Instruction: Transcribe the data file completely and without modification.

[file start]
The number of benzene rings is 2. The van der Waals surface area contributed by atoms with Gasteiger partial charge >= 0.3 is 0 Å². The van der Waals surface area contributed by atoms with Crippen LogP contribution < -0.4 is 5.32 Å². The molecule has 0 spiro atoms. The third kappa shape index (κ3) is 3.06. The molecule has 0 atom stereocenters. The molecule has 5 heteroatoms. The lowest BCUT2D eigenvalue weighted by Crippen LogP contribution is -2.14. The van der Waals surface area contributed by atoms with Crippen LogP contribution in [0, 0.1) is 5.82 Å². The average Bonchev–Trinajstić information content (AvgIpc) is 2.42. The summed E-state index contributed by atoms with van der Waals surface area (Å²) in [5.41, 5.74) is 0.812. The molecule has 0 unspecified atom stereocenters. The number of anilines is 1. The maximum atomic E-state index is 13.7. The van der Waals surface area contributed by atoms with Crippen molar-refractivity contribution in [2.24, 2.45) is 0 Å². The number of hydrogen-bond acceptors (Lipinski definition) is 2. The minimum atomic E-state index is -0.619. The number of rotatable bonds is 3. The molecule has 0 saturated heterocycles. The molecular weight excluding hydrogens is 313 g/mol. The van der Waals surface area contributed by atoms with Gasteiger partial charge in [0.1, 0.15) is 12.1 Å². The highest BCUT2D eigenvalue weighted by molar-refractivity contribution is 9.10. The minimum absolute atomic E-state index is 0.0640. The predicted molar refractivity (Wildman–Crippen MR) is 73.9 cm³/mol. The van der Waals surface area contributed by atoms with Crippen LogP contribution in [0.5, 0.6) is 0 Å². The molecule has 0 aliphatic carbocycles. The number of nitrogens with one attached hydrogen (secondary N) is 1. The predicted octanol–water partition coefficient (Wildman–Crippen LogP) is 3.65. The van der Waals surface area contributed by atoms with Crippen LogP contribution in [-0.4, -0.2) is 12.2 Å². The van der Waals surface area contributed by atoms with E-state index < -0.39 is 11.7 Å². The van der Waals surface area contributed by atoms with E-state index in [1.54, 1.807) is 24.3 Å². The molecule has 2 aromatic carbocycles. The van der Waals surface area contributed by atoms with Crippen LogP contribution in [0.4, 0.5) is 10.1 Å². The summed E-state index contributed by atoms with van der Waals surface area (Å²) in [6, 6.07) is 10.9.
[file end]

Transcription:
The number of benzene rings is 2. The van der Waals surface area contributed by atoms with Gasteiger partial charge >= 0.3 is 0 Å². The van der Waals surface area contributed by atoms with Crippen LogP contribution < -0.4 is 5.32 Å². The molecule has 0 spiro atoms. The third kappa shape index (κ3) is 3.06. The molecule has 0 atom stereocenters. The molecule has 5 heteroatoms. The lowest BCUT2D eigenvalue weighted by Crippen LogP contribution is -2.14. The van der Waals surface area contributed by atoms with Crippen LogP contribution in [0, 0.1) is 5.82 Å². The average Bonchev–Trinajstić information content (AvgIpc) is 2.42. The summed E-state index contributed by atoms with van der Waals surface area (Å²) in [5.41, 5.74) is 0.812. The molecule has 0 unspecified atom stereocenters. The number of anilines is 1. The maximum atomic E-state index is 13.7. The van der Waals surface area contributed by atoms with Crippen molar-refractivity contribution in [2.24, 2.45) is 0 Å². The number of hydrogen-bond acceptors (Lipinski definition) is 2. The minimum atomic E-state index is -0.619. The number of rotatable bonds is 3. The molecule has 0 saturated heterocycles. The molecular weight excluding hydrogens is 313 g/mol. The van der Waals surface area contributed by atoms with Gasteiger partial charge in [0.1, 0.15) is 12.1 Å². The highest BCUT2D eigenvalue weighted by molar-refractivity contribution is 9.10. The minimum absolute atomic E-state index is 0.0640. The predicted molar refractivity (Wildman–Crippen MR) is 73.9 cm³/mol. The van der Waals surface area contributed by atoms with Crippen LogP contribution in [0.5, 0.6) is 0 Å². The molecule has 0 aliphatic carbocycles. The number of nitrogens with one attached hydrogen (secondary N) is 1. The predicted octanol–water partition coefficient (Wildman–Crippen LogP) is 3.65. The van der Waals surface area contributed by atoms with Crippen LogP contribution in [-0.4, -0.2) is 12.2 Å². The van der Waals surface area contributed by atoms with E-state index < -0.39 is 11.7 Å². The van der Waals surface area contributed by atoms with E-state index in [1.54, 1.807) is 24.3 Å². The molecule has 2 aromatic carbocycles. The van der Waals surface area contributed by atoms with Crippen LogP contribution in [0.4, 0.5) is 10.1 Å². The summed E-state index contributed by atoms with van der Waals surface area (Å²) in [6, 6.07) is 10.9.